The Lake Placid News was honored over the weekend with eight awards by the New York Press Association, including the first place in the prestigious Past President’s Award for General Excellence. Although it is a noteworthy accomplishment for the newspaper, the entire community should take note as to what a local newspaper represents.
It’s no question that many larger newspapers that serve bigger cities are facing tough times due to the poor economy. It’s been in the news. Smaller newspapers also feel the crunch. But in bad times, many newspapers do not toot their own horn when it comes to all the positives a newspaper provides, especially those that serve smaller communities.
First, in a computer age, too many people assume that newspapers will go the way of the dinosaur. Nothing can be further from the truth.
Newspapers are the most portable means of gaining information and understanding, and a newspaper doesn’t require a power source to operate. Also, too many people forget about the “little” things about a newspaper, especially a LOCAL paper.
If you were to live in a big city, the big newspaper wouldn’t have time or the space to gather “everyday” news about its “everyday” citizens. In a larger paper, local student news, people news and other important items get overlooked by “bigger” events. What makes a local newspaper like the Lake Placid News special is that it thrives on what its citizens, both young and old and in between, are doing. It thrives on its business owners and attractions.
It’s also easy to forget that a newspaper is also a historic record. It’s true that in our Information Age there’s plenty of information to be found on the Internet. But just how reliable are various sources on the Internet? At a newspaper, lots of effort goes into getting facts straight.
Just how personal is the Internet? Can you make a phone call and discuss issues with an editor like you can with a newspaper? And how useful is it when the power goes out?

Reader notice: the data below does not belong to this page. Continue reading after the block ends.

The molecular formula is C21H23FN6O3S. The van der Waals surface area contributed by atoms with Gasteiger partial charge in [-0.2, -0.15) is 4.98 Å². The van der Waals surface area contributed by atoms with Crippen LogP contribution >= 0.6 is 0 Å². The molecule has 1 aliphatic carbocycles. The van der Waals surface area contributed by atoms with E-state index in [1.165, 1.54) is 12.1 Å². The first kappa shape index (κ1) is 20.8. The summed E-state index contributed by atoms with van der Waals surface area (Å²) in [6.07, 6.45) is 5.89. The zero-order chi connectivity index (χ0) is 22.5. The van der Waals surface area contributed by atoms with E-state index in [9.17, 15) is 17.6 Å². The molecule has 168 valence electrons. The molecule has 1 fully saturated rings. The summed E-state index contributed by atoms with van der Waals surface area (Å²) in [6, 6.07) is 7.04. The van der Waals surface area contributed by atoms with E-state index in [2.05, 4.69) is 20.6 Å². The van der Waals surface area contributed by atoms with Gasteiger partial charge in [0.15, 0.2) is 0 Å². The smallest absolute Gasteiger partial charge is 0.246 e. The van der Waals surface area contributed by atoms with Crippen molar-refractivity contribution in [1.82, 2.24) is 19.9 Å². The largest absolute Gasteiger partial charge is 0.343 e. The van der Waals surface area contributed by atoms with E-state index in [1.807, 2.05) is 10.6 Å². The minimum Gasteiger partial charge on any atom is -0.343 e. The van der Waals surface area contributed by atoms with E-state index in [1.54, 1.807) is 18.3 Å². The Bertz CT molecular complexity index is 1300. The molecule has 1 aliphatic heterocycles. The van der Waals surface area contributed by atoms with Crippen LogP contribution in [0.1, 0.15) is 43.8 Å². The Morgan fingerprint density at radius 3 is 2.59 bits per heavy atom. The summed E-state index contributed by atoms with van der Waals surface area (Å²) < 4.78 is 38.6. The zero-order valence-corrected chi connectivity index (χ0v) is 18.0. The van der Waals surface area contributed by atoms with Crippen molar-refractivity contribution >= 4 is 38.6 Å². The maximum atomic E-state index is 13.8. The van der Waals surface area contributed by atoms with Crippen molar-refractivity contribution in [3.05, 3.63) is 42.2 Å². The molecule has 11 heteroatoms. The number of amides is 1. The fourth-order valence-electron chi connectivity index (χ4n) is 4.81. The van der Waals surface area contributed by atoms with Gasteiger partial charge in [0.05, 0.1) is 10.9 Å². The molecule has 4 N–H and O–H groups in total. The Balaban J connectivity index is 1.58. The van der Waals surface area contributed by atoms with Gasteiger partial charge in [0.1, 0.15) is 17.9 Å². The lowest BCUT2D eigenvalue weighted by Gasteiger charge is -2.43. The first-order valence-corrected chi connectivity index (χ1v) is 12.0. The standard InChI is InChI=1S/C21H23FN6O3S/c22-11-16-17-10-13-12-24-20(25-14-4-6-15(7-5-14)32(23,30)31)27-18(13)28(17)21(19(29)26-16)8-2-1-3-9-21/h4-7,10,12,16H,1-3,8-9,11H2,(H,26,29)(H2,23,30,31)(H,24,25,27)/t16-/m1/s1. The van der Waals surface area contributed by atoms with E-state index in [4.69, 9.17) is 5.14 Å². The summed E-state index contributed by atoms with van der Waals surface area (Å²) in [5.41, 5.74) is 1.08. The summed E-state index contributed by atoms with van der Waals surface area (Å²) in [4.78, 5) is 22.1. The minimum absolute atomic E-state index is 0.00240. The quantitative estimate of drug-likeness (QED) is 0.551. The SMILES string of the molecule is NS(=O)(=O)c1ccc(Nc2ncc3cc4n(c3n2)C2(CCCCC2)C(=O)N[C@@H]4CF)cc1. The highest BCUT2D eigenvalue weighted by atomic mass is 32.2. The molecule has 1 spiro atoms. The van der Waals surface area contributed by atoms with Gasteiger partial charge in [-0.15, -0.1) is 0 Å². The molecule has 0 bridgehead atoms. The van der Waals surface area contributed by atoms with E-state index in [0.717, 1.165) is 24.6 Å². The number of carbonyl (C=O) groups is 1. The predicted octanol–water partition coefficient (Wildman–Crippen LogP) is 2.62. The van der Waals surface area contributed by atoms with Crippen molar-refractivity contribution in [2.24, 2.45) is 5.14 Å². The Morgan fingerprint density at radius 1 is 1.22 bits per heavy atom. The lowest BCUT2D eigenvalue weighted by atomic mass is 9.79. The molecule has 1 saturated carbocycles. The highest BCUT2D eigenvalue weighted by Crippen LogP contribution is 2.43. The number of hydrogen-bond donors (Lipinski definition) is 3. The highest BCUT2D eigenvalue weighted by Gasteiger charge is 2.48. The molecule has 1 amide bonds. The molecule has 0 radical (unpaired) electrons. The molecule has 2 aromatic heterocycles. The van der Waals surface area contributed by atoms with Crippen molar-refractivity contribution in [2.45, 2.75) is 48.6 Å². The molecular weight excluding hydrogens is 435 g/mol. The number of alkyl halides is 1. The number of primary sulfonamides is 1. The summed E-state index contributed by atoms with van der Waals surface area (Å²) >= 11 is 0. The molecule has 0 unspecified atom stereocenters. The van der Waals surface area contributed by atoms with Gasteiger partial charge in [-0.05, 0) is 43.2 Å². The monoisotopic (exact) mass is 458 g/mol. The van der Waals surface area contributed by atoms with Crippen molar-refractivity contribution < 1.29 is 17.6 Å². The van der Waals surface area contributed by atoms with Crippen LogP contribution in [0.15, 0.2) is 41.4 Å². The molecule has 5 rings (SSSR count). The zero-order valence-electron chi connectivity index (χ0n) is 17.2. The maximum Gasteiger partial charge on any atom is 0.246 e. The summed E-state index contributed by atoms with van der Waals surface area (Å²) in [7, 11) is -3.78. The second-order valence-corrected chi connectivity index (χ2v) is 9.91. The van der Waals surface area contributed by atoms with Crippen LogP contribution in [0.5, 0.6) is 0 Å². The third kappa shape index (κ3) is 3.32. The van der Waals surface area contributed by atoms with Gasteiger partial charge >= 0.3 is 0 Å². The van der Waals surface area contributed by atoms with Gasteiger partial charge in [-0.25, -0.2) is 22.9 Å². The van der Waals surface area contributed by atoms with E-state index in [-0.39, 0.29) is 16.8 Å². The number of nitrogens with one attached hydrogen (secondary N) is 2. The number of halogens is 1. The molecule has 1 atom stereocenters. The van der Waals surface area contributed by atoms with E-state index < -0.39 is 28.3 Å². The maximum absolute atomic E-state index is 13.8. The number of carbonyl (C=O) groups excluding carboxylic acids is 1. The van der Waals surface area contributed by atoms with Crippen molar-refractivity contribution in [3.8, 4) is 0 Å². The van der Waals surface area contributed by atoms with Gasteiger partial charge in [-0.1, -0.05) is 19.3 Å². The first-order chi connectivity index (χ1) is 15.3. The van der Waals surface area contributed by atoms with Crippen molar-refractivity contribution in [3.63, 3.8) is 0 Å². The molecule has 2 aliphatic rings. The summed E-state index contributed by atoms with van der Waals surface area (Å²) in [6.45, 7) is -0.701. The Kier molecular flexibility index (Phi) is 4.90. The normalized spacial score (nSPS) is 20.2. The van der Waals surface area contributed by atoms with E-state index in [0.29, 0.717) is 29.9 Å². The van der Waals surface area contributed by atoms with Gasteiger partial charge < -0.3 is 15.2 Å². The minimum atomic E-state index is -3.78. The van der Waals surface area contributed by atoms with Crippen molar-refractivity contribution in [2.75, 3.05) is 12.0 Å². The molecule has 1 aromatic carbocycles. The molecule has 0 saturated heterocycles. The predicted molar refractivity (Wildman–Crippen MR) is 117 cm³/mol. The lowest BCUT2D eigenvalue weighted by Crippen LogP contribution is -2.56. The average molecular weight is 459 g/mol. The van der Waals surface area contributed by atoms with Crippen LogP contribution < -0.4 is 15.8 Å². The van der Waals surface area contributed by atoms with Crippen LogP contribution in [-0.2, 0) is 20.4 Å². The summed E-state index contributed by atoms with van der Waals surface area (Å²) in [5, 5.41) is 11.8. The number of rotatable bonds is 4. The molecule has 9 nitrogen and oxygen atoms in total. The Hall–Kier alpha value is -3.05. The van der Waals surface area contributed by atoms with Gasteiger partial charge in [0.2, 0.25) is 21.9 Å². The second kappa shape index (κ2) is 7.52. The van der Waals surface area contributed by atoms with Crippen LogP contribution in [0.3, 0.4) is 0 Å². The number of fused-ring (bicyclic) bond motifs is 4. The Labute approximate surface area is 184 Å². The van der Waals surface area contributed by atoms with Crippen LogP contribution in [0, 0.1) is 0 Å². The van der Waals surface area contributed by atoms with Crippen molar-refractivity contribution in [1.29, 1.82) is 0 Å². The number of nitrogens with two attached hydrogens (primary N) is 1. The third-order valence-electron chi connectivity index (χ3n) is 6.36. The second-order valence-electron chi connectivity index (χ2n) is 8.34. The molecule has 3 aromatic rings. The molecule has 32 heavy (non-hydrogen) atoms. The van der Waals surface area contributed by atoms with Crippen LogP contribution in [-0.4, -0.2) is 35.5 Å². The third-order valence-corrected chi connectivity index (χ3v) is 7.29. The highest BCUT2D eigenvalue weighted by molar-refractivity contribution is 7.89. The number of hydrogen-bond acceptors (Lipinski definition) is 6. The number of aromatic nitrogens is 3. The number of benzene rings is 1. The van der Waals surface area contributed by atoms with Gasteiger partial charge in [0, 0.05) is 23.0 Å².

When something noteworthy happens in the community, either to an individual, business or organization, just how special is a printout of the Web site page compared to having a copy of the newspaper? A bunch of printouts on plain white eight and a half by 11 paper does not make for a good, compelling or memorable scrapbook content. A great personal scrapbook is composed of photos and newspaper clippings.
Newspapers provide keepsakes. A hometown newspaper feels the pulse of a community.
During the award ceremonies for the New York Press Association’s annual Best Newspaper Contest, guest speaker Ken Paulson, former editor and senior vice president of USA Today, said in a time of trouble newspapers do not do enough to talk about how important they are to their communities — or just how unique they are in this computer age. He said that is both unfortunate and troubling, and it is important to speak about a newspaper’s role and its strong points. That’s one reason why the News decided to run a front page story on our achievements.
There’s an old saying: “You don’t know what you’ve got until it’s gone.” It is easy to take local commodities for granted — and readers should keep in mind that not every area has a local newspaper. Remember, the Lake Placid News is YOUR community newspaper. The News won awards through teamwork and dedication to the community, and readers are hopefully proud that the Lake Placid News is YOUR community paper.
Although it’s great to be recognized with prestigious awards, judged by those who do not have a vested interest in the newspaper, the staff at the Lake Placid News will not rest on its laurels. The News will not only continue its effort, but build on its success. Please help us help you by keeping us informed. The News does not have a big staff as do some other papers. Our continued success lies in the community keeping the lines of communication open with the newspaper.
Let us know what you think. Let us know about a photo that should be in the paper. Have a photo? Send it to us. Have a story to tell, contact us. Send us your letter to the editor. We are a reflection of the entire community.
The judges called the Lake Placid News “a great community paper.” We want to keep it that way.